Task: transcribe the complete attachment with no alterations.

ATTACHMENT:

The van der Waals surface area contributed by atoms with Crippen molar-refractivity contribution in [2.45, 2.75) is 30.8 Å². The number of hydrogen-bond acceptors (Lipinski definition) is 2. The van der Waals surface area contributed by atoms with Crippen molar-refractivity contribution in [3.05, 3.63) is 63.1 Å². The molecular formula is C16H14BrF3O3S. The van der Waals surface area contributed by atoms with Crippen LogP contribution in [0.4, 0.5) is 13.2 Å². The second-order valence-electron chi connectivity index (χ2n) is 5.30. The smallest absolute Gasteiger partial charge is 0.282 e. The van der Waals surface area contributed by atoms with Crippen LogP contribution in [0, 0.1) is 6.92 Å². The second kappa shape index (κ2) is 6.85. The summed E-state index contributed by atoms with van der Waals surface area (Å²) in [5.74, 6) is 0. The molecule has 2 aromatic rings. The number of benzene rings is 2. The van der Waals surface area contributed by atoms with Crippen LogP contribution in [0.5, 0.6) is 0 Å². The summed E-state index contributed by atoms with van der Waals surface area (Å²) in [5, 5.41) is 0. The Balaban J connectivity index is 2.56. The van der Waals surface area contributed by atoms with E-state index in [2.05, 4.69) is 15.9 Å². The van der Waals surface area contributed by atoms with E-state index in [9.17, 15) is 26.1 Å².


The van der Waals surface area contributed by atoms with Crippen molar-refractivity contribution in [2.45, 2.75) is 30.8 Å². The number of hydrogen-bond acceptors (Lipinski definition) is 2. The van der Waals surface area contributed by atoms with Crippen molar-refractivity contribution in [3.05, 3.63) is 63.1 Å². The molecular formula is C16H14BrF3O3S. The van der Waals surface area contributed by atoms with Crippen LogP contribution in [0.4, 0.5) is 13.2 Å². The second-order valence-electron chi connectivity index (χ2n) is 5.30. The smallest absolute Gasteiger partial charge is 0.282 e. The van der Waals surface area contributed by atoms with Crippen LogP contribution in [0, 0.1) is 6.92 Å². The second kappa shape index (κ2) is 6.85. The summed E-state index contributed by atoms with van der Waals surface area (Å²) in [5.74, 6) is 0. The molecule has 2 aromatic rings. The number of benzene rings is 2. The van der Waals surface area contributed by atoms with Crippen LogP contribution in [0.5, 0.6) is 0 Å². The summed E-state index contributed by atoms with van der Waals surface area (Å²) in [5, 5.41) is 0. The Balaban J connectivity index is 2.56. The van der Waals surface area contributed by atoms with E-state index in [2.05, 4.69) is 15.9 Å². The van der Waals surface area contributed by atoms with E-state index in [9.17, 15) is 26.1 Å².